The temptation in campaigns is to vilify those we do not support and I fall victim to that myself sometimes too.
Primary elections often times become difficult and acrimonious even when the candidates involved share many of the same principles and values. Now #ImWithHer. She's qualified. Hillary Clinton will continue the work of Barack Obama, and that is of vital importance.
For many, that isn't enough. I'm one of those that want change to come quickly but I also have nearly 30 years of experience working for social justice and recognize that change is a process. Sometimes we can move forward in unexpected ways when we are ready to seize the initiative and push justice-centered agendas forward. Just consider how quickly we advanced the cause of marriage equality in this nation. Still, a president has to create coalitions to pass legislation in the Congress and work with the courts.
I also recognize that the formal political process, the passing of legislation and such, is only one venue to advance the cause of social justice.
Bernie Sanders is a man of good moral character. As I've said before, I believe in many of the principles that he articulates. His focus on economic inequality can only make the nation a more fair and equal place.
The reality is that Hillary Clinton and Bernie Sanders are both good and decent individuals who share a progressive agenda for making America a better nation. I don't agree with Bernie Sanders on every issue and it is fair to say so. Some of you may be critical of particular policy stances that Hillary Clinton has taken and that is fair. I don't agree with her on every issue - and I support her. When people find a candidate that they agree with 100% of the time it concerns me. A cult of personality develops. Donald Trump is the ultimate example of that in this election cycle as his followers uncritically support his every statement.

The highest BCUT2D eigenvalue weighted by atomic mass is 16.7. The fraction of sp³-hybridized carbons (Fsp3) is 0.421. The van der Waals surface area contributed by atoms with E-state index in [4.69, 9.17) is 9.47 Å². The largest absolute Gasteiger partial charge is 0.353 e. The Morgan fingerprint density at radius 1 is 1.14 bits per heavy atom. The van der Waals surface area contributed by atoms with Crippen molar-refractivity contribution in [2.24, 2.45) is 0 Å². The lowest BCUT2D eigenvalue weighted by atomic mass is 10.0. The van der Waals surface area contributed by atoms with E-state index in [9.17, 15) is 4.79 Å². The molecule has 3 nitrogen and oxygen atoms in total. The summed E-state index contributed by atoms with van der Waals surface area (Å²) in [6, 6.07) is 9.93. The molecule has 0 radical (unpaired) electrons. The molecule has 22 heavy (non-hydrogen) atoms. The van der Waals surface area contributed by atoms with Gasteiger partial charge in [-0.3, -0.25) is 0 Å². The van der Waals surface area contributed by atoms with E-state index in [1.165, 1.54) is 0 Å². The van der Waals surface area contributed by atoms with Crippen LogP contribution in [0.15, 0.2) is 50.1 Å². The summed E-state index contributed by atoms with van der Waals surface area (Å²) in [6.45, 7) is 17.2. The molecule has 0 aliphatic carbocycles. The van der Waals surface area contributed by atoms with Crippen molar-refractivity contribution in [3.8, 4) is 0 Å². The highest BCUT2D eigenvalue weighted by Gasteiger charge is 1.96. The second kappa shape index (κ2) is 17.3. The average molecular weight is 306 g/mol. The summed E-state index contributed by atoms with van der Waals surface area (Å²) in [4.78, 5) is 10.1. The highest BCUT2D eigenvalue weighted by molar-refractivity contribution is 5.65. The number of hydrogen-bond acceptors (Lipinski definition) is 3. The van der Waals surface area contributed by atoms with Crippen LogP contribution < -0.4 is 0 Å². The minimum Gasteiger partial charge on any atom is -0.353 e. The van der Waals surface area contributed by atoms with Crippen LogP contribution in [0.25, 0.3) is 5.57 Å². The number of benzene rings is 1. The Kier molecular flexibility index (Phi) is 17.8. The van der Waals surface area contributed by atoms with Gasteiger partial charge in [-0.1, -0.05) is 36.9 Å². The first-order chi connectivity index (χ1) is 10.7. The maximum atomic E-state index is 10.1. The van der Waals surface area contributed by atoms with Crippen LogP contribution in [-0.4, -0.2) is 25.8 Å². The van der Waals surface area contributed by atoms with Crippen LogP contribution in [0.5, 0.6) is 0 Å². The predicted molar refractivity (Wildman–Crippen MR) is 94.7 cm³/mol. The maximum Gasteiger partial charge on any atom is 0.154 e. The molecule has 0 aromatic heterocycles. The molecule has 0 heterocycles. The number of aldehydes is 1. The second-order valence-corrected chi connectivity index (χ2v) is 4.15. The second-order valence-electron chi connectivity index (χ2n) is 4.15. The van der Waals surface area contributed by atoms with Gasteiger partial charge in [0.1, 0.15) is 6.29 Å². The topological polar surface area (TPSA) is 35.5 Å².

So my hope is that as the New York primary approaches that Hillary Clinton and Bernie Sanders and their supporters can move back to a more issue oriented campaign. We need to stop this nonsense talk about whether or not Hillary Clinton is qualified to be president. She is. And what progressive could argue that Ted Cruz or Donald Trump would make a better president than Bernie Sanders?
Debate the important issues. That is what a primary is for. But let's stand down with these personal attacks. Progressives need to remember that our ultimate goal is having a strong candidate to face either Donald Trump or Ted Cruz in November. These two don't share our basic values. They have campaigned on division. They have a campaigned on religious bigotry. Their campaigns have been truly sexist and racist. It would be disastrous to have either as president.
Progressives still have the opportunity to show the nation, and demonstrate to the world, that our democratic election can be a process where ideas are debated with our nation's highest ideals in mind.
In the end, an election is not about candidates or political parties. Elections are about the common good of a nation. We are not doing as well today as we need to be. Despite the enormous progress since the Great Recession of 2008 when the economy collapsed under the leadership of President George W. Bush, too many people are still hurting. Elections are about the common good. About how to make life better for us all. Let's focus on that, campaign for the candidates we believe in, but do so in a positive spirit the lifts the nation up and offers hope.
- Rev. Dr. Chuck Currie
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